Global Positioning System (GPS) receivers (Rxs) can now be found in many rental cars as well as in high-performance consumer vehicles. And with the availability, low cost, and small size of the PointCharger model SE4100 GPS Rx integrated circuit (IC) from SiGe Semiconductor (Ottawa, Ontario, Canada), GPS Rxs are being integrated into a wide range of electronic devices, including cellular telephones and personal digital assistants (PDAs).
The SE4100 Rx IC (see figure) is the first product in the company's new line of PointCharger GPS devices. It integrates an intermediate-frequency (IF) filter, voltage-controlled oscillator (VCO), oscillator tank circuitry, low-noise amplifier (LNA), phase-locked loop (PLL), and crystal oscillator within a 24-pin LPCC package measuring only 4 × 4 mm. Based on the company's silicon-germanium (SiGe) technology, the Rx shaves current consumption to less than 10-mA current for a voltage source of +2.7 VDC. The SE4100 is designed for voltage supplies of +2.7 to +3.6 VDC.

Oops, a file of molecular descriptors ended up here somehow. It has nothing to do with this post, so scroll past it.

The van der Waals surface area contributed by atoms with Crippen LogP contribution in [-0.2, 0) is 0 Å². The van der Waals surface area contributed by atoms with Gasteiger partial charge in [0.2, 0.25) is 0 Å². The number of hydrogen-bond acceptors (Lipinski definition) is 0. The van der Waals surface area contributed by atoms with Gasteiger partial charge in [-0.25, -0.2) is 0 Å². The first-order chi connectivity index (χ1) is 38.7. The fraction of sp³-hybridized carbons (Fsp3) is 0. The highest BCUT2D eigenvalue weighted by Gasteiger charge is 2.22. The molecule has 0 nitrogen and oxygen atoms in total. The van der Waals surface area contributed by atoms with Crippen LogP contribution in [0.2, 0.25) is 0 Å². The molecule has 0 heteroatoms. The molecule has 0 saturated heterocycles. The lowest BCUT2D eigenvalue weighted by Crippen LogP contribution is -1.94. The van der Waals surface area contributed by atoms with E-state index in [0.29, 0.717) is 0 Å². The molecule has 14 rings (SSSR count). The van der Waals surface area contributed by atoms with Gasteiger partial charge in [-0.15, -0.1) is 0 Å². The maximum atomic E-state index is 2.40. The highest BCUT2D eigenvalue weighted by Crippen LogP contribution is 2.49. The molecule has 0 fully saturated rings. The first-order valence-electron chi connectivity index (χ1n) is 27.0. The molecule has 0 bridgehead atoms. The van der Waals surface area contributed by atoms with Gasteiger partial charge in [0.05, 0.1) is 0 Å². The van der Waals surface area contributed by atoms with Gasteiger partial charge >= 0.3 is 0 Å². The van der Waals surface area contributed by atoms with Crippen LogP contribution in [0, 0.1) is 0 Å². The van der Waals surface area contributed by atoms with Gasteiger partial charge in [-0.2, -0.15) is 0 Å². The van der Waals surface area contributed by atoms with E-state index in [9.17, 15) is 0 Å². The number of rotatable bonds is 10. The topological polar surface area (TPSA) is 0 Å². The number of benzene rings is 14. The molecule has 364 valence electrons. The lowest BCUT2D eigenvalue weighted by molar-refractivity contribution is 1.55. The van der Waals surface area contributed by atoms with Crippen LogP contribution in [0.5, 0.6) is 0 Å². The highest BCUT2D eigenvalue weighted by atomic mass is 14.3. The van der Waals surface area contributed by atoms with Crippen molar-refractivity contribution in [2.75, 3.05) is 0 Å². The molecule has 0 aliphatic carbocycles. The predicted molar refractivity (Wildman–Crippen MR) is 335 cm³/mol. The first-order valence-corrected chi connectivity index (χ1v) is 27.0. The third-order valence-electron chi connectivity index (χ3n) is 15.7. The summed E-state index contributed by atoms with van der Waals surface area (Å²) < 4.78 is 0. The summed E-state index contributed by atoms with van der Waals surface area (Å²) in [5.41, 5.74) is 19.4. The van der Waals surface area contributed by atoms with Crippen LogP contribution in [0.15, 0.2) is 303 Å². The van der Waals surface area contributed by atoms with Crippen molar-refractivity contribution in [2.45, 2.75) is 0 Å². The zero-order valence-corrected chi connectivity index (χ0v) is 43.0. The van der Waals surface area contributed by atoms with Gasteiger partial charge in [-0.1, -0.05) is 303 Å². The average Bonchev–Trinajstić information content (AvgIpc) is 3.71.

The SE4100 GPS Rx IC operates at the GPS receive frequency of 1575.42 MHz and requires a reference frequency of 16.368 MHz. The chip provides a digital 4.092-MHz output suitable for GPS baseband ICs. The company offers a GPS reference design based on the SE4100 and the ST20-GP7 baseband controller from ST Microelectronics; the system's total power consumption is less than 120 mW.
The low current and power consumption of the SE4100 makes it suitable for covert and always-on applications. When all circuits are inactive, the Rx IC draws leakage current of only 10 µA, allowing for long storage lifetimes with battery-operated devices. The Rx IC also includes an antenna detect function that can alert a user to a missing or shorted antenna. P&A: $3.50 (10,000 qty); stock. SiGe Semiconductor, Inc., 2680 Queensview Dr., Ottawa, Ontario K2B 8J9, Canada; (877) 602-7443, (613) 820-9244, FAX: (613) 820-4933, e-mail: [email protected], Internet: www.sige.com.